Emotion

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Emotion can be considered in terms of a relation between an individual and the environment based on the individual's evaluation of the environment (is it pleasant or hostile, for example), disposition toward the environment (am I happy and attracted to the environment or fearful of it?), and the actual physical response to it. While analyzing the physiological bases of emotion, it is helpful to distinguish: (1) the anatomical sites where the emotional value of a stimulus is determined; (2) the hormonal, autonomic, and outward expressions and displays of response to the stimulus (the so-called emotional behavior); and (3) the conscious experience, or inner emotions, such as feelings of fear, love, anger, joy, anxiety, hope, and so on.

Although inner emotions seem to be handled by different areas of the brain (Figure 13-11), there is no

Neural Activity And Emotions

FIGURE 13-11

Computer image of neural activity during a sad thought.

Marcus E. Raichle, MD, Washington University School of Medicine.

FIGURE 13-11

Computer image of neural activity during a sad thought.

Marcus E. Raichle, MD, Washington University School of Medicine.

PART TWO Biological Control Systems

Vander et al.: Human Physiology: The Mechanism of Body Function, Eighth Edition

PART TWO Biological Control Systems

Frontal lobe

Neural Activity And Emotions

Region of nucleus accumbens

FIGURE 13-12

Brain structures involved in directed attention, emotion, motivation, and the affective disorders. The limbic system is shaded purple.

From: BRAIN, MIND, AND BEHAVIOR by Floyd E. Bloom and Arlyne Lazerson. Copyright ©1985, 1988 by Educational Broadcasting Corporation. Reprinted by permission of W. H. Freeman and Company.

Thalamus

Region of nucleus accumbens

Hippocampus

Olfactory bulb

FIGURE 13-12

Brain structures involved in directed attention, emotion, motivation, and the affective disorders. The limbic system is shaded purple.

From: BRAIN, MIND, AND BEHAVIOR by Floyd E. Bloom and Arlyne Lazerson. Copyright ©1985, 1988 by Educational Broadcasting Corporation. Reprinted by permission of W. H. Freeman and Company.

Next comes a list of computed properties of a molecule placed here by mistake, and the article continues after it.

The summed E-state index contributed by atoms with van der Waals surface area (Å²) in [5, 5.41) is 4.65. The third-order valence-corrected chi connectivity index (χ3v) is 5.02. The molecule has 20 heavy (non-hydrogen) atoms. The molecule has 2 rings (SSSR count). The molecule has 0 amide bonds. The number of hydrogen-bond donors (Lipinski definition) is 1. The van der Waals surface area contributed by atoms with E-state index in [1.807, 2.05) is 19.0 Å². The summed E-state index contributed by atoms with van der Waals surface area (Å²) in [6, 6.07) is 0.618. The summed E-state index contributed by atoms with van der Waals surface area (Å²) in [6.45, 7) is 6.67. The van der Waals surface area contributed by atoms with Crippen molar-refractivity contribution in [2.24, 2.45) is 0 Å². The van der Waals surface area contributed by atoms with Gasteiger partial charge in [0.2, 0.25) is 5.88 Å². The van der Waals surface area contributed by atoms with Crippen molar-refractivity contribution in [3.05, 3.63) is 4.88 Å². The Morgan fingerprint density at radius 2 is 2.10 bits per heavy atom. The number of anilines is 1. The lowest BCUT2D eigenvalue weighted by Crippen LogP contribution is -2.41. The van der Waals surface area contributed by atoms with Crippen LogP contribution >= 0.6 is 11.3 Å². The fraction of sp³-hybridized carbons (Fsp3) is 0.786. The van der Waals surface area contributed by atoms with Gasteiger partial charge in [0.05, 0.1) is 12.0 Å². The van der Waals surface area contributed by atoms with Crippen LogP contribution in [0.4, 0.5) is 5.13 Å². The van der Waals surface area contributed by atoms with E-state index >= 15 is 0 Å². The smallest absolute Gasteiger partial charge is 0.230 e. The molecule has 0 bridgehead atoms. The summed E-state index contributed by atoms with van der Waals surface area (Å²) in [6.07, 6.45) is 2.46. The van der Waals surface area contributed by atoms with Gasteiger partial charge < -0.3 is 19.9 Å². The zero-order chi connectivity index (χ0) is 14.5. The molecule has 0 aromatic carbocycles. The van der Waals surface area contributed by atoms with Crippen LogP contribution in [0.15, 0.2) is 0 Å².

one, single "emotional system." The amygdala, a cluster of nuclei deep in the tip of each temporal lobe (Figure 13-12), and the region of association cortex on the lower surface of the frontal lobe, however, are central to most emotional states. The amygdala interacts with other parts of the brain via extensive reciprocal connections that can influence emotion in terms of external stimuli, decision making, memory, attention, homeostatic processes, and behavioral responses. For example, it sends output to the hypothalamus, which is central to autonomic and hormonal homeostatic processes.

Emotional behavior includes such complex behaviors as the passionate defense of a political ideology and such simple actions as laughing, sweating, crying, or blushing. Emotional behavior is achieved by the autonomic and somatic nervous systems under the influence of integrating centers such as those we just mentioned and provides an outward sign that the brain's "emotion systems" are activated.

The cerebral cortex plays a major role in directing many of the motor responses during emotional behavior (for example, to approach or avoid a situation).

Moreover, it is forebrain structures, including the cerebral cortex, that account for the modulation, direction, understanding, or even inhibition of emotional behaviors.

As for inner emotions, the limbic areas have been stimulated in awake human beings undergoing neu-rosurgery. These patients reported vague feelings of fear or anxiety during periods of stimulation to certain areas. Stimulation of other areas induced pleasurable sensations, which the subjects found hard to define precisely. The cerebral cortex, however, elaborates the conscious experience of inner emotion.

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